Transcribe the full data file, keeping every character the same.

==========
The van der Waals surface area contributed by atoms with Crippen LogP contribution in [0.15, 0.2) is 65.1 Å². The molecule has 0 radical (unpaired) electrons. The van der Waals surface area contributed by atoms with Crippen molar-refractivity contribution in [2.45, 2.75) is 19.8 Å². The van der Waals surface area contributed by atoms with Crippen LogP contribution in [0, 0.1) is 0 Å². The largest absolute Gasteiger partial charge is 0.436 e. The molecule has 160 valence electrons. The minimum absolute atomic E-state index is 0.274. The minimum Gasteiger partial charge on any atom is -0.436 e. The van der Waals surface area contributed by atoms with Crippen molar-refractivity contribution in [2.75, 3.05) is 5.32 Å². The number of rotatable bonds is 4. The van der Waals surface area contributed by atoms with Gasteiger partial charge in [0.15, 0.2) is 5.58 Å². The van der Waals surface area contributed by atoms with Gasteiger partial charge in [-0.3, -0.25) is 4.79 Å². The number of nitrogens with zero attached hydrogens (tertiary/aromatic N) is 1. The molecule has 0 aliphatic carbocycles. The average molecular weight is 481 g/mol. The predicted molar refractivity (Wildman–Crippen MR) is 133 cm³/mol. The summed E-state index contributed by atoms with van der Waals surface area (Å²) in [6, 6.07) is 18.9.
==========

The van der Waals surface area contributed by atoms with Crippen LogP contribution in [0.15, 0.2) is 65.1 Å². The molecule has 0 radical (unpaired) electrons. The van der Waals surface area contributed by atoms with Crippen molar-refractivity contribution in [2.45, 2.75) is 19.8 Å². The van der Waals surface area contributed by atoms with Crippen LogP contribution in [0, 0.1) is 0 Å². The largest absolute Gasteiger partial charge is 0.436 e. The molecule has 160 valence electrons. The minimum absolute atomic E-state index is 0.274. The minimum Gasteiger partial charge on any atom is -0.436 e. The van der Waals surface area contributed by atoms with Crippen molar-refractivity contribution in [2.75, 3.05) is 5.32 Å². The number of rotatable bonds is 4. The van der Waals surface area contributed by atoms with Gasteiger partial charge in [0.15, 0.2) is 5.58 Å². The van der Waals surface area contributed by atoms with Gasteiger partial charge in [-0.3, -0.25) is 4.79 Å². The number of nitrogens with zero attached hydrogens (tertiary/aromatic N) is 1. The molecule has 0 aliphatic carbocycles. The average molecular weight is 481 g/mol. The predicted molar refractivity (Wildman–Crippen MR) is 133 cm³/mol. The summed E-state index contributed by atoms with van der Waals surface area (Å²) in [6, 6.07) is 18.9.